[2] Keightley, P. C. (2015). Pathways in gut-brain communication: Evidence for distinct gut-to-brain and brain-to-gut syndromes - Philip C Keightley, Natasha A Koloski, Nicholas J Talley, 2015. Australian & New Zealand Journal of Psychiatry.
[3] Xie, R., Jiang, P., Lin, L., Jian Hong Jiang, Yu, B., Rao, J., Liu, H., Wei, W., & Qiao, Y. (2020). Oral treatment with Lactobacillus Reuteri attenuates depressive-like behaviors and serotonin metabolism alterations induced by chronic social defeat stress. Journal of Psychiatric Research, 122, 70–78.
[4] Wang, C., Chen, W., Jiang, Y., Xiao, X., Zou, Q., Liang, J., Zhang, Y., Wang, Q., Tian, Y., Guo, R., Liu, X., & Liu, Z. (2024). Synbiotic formulation of Lactobacillus Reuteri and inulin alleviates ASD-like behaviors in a mouse model: the mediating role of the gut-brain axis. Food & Function.
[5] Dilirebati Dilimulati, Zhang, F., Shao, S., Tao Lv, Lu, Q., Cao, M., Jin, Y., Feng, J., & Zhang, X. (2022). Ketogenic Diet Modulates Neuroinflammation via Metabolites from Lactobacillus Reuteri After Repetitive Mild Traumatic Brain Injury in Adolescent Mice. Cellular and Molecular Neurobiology, 43(2), 907–923.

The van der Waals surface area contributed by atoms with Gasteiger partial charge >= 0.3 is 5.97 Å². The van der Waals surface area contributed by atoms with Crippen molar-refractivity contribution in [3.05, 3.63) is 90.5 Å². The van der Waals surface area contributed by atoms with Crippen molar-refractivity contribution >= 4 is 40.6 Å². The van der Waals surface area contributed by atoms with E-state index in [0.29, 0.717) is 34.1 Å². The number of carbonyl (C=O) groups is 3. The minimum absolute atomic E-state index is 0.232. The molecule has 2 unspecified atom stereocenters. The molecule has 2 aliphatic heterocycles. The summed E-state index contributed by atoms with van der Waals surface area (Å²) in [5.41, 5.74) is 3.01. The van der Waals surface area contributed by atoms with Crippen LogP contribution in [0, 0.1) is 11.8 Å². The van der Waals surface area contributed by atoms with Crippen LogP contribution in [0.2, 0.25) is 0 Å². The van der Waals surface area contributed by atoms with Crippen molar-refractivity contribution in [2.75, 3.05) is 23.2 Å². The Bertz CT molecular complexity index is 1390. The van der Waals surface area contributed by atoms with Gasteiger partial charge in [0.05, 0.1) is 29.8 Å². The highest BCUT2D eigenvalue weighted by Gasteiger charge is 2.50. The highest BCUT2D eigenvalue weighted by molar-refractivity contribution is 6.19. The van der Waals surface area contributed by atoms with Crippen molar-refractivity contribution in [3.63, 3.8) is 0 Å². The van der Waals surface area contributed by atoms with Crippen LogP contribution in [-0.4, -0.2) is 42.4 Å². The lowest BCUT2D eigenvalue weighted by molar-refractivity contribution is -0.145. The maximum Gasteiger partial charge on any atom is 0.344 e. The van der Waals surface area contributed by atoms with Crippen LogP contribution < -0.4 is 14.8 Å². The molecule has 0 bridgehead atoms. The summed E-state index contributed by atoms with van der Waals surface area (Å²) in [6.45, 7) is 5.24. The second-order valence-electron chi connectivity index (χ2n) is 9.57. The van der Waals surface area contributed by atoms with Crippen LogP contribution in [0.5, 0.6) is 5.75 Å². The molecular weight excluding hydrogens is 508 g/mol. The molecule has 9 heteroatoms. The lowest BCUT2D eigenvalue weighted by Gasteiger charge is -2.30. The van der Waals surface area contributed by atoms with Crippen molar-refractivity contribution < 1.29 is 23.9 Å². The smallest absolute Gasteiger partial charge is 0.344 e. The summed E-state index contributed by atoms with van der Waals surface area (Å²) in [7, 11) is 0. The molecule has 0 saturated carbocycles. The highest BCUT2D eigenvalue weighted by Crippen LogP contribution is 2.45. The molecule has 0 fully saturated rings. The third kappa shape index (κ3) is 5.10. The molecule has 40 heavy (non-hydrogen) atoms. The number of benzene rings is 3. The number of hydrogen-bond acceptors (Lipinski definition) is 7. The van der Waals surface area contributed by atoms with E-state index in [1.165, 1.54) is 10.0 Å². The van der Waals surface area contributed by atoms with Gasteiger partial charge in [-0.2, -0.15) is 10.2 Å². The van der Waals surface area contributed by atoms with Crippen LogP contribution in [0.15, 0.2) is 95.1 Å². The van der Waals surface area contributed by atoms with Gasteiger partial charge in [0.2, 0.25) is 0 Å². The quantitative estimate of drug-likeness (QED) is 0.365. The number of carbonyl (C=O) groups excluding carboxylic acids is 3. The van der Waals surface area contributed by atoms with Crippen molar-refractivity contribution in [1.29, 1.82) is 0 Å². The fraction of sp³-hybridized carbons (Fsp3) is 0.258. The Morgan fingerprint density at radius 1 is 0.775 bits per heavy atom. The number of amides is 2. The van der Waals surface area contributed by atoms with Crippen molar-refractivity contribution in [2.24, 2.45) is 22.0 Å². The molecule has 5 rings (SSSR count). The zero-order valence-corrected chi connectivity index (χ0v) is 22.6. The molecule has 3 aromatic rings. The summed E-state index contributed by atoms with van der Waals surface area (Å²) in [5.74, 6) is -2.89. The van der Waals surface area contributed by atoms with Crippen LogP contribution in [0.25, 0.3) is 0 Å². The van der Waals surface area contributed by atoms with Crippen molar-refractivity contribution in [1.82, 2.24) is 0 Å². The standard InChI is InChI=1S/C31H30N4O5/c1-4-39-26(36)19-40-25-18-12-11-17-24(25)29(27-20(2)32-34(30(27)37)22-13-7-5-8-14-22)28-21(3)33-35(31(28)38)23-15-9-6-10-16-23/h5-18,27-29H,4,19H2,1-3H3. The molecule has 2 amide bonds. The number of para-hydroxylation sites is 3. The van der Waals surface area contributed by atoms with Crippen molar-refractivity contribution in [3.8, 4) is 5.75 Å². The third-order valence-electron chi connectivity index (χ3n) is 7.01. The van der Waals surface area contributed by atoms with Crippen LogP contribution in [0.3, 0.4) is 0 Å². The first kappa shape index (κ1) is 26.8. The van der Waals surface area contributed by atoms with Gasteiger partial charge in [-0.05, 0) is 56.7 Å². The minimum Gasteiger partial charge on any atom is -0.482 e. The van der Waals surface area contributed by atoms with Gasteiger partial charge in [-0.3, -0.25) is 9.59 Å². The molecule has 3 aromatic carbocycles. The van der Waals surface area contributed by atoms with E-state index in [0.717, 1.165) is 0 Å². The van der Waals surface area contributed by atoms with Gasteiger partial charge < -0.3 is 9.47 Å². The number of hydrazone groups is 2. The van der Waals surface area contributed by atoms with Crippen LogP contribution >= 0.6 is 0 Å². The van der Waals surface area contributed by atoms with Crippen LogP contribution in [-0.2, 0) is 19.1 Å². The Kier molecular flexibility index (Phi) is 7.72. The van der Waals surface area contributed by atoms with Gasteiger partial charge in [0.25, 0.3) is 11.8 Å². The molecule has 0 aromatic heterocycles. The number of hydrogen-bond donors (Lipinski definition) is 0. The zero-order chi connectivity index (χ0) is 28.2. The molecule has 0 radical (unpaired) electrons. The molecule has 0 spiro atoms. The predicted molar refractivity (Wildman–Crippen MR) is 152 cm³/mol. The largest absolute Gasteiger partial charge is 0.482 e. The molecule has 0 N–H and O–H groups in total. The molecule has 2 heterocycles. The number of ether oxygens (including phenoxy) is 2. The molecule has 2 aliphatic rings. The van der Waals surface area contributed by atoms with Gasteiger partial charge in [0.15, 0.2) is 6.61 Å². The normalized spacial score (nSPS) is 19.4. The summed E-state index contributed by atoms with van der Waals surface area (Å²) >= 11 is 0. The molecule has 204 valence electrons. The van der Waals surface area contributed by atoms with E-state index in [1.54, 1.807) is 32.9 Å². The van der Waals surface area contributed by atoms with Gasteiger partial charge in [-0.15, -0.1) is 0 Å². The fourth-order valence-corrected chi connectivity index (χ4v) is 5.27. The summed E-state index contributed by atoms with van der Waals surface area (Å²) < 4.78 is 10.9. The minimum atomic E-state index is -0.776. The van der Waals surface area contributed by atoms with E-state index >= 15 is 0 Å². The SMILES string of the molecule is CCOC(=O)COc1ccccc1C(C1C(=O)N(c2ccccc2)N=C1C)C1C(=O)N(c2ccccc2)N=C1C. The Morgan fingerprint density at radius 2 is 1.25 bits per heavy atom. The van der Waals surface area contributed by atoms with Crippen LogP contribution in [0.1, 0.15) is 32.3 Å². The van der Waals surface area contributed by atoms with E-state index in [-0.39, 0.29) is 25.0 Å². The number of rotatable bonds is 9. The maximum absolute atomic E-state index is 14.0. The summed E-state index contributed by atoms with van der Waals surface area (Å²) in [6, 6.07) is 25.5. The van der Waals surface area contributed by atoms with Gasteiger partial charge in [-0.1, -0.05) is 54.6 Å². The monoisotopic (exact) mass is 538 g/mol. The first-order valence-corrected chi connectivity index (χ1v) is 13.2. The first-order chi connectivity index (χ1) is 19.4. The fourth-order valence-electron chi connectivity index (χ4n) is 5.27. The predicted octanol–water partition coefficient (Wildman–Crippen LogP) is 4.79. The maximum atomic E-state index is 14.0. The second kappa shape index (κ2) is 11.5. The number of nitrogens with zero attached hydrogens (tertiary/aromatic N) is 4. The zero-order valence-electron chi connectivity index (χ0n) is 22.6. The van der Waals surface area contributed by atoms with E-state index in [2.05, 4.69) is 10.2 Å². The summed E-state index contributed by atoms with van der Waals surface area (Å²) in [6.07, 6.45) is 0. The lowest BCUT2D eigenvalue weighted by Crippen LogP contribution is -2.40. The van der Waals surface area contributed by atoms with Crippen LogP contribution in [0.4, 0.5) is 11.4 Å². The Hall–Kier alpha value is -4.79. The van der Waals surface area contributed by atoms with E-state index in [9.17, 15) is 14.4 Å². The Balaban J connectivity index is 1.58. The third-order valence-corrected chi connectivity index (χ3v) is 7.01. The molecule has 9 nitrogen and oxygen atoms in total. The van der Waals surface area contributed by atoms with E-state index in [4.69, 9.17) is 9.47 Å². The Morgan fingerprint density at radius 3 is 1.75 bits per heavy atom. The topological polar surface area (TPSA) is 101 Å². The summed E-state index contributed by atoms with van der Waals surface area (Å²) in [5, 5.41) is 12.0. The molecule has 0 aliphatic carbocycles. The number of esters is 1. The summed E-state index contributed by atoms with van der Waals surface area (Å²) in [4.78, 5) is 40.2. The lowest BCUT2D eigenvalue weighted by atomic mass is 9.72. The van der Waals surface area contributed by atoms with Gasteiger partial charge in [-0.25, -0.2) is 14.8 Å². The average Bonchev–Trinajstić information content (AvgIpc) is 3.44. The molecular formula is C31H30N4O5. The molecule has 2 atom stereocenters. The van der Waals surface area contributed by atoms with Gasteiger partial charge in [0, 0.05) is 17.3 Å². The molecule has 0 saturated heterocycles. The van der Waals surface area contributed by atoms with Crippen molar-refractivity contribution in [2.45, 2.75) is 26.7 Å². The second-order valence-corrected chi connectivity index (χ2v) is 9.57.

[6] Tabouy, L., Dimitry Getselter, Ziv, O., Karpuj, M., Timothée Tabouy, Lukić, I., Rasha Maayouf, Nir Werbner, Hila Ben-Amram, Meital Nuriel-Ohayon, Koren, O., & Elliott, E. (2018). Dysbiosis of microbiome and probiotic treatment in a genetic model of autism spectrum disorders. Brain, Behavior, and Immunity, 73, 310–319.
[7] Susan Dickerson Mayes, Calhoun, S. L., Murray, M. J., & Zahid, J. (2011). Variables Associated with Anxiety and Depression in Children with Autism. Journal of Developmental and Physical Disabilities, 23(4), 325–337.
[8] Fattorusso, A., Lorenza Di Genova, Giovanni Battista Dell’Isola, Elisabetta Mencaroni, & Esposito, S. (2019). Autism Spectrum Disorders and the Gut Microbiota. Nutrients, 11(3), 521–521.